AI Politics Is Local

Municipal and central authorities dream up a model AI cluster in Beijing
Blog Post
wong zihoo / Unsplash
Jan. 23, 2020

This article was published as part of the Stanford-New America DigiChina Project's first special report, AI Policy and China: Realities of State-Led Development. Read this article and the others in PDF here.

China’s central government plans for national advances in AI industries call for widespread efforts across numerous industries and in academia. The 2017 New Generation AI Development Plan (AIDP) further calls for encouraging “local industry chains and innovation chains around AI” and building “AI industry clusters.” Local institutions across the country have announced such efforts, and the Beijing area, already home to prominent companies and research institutions, is perhaps a prime example.

In November 2018, China’s Ministry of Science and Technology and the Beijing Municipal Government announced the Beijing Zhiyuan Action Plan (the “Zhiyuan Plan”) and established the Beijing Academy of Artificial Intelligence (BAAI). BAAI was formed from a coalition of academic and private sector leaders, with backing from some of Beijing’s most influential institutions and corporations in AI, including Peking University, Tsinghua University, the Chinese Academy of Sciences, Baidu, ByteDance, Megvii, Meituan-Dianping, and Xiaomi.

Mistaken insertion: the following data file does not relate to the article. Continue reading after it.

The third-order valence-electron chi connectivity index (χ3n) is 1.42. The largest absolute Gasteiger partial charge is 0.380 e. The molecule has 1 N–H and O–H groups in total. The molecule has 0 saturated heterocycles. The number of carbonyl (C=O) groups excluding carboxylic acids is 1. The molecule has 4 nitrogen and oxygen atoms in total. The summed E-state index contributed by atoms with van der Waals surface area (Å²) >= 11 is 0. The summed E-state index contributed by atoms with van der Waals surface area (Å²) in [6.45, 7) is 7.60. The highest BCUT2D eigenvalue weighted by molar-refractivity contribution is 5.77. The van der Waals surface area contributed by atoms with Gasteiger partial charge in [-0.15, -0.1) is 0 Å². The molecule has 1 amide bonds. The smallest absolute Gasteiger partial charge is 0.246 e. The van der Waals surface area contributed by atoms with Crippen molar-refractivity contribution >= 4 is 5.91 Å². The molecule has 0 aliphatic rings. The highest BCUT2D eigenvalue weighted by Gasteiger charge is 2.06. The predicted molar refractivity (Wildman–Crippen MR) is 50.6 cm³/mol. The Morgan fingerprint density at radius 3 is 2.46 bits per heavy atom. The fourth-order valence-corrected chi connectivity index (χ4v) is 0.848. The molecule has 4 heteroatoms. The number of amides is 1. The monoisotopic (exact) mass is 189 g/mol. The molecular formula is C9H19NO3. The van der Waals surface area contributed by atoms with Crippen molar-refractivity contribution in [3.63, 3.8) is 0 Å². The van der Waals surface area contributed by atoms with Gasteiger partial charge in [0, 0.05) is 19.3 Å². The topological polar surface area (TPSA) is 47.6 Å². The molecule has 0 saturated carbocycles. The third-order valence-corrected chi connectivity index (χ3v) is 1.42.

Here, we provide profiles of Zhiyuan Plan and BAAI, two local initiatives that stand out from the pack because of central government support and location in one of China’s best technologically endowed cities.

Beijing Zhiyuan Action Plan

The Zhiyuan Plan is a response to a comprehensive web of central and municipal science and technology development policies and initiatives. Where the AIDP provided broad guidelines and goals for the AI industry, the Zhiyuan Plan makes the central government’s directives more concrete.

According to Beijing Municipal Science and Technology Commissioner Xu Qiang, the Zhiyuan Plan is meant to carry out the following four responsibilities:

  1. Create an innovative AI ecosystem, build Beijing’s open source platform, and promote open source algorithms through the use of public data, smart computer programming frameworks, and computing infrastructure;
  2. Construct a high-level joint lab to address core basic ethics questions, launch integrated and collaborative research, and promote indigenous innovation;
  3. Identify, convene, and cultivate elite AI talent; and
  4. Establish Beijing as a global hub through strengthening corporate, academic, and institutional cooperation, as well as holding global AI summits.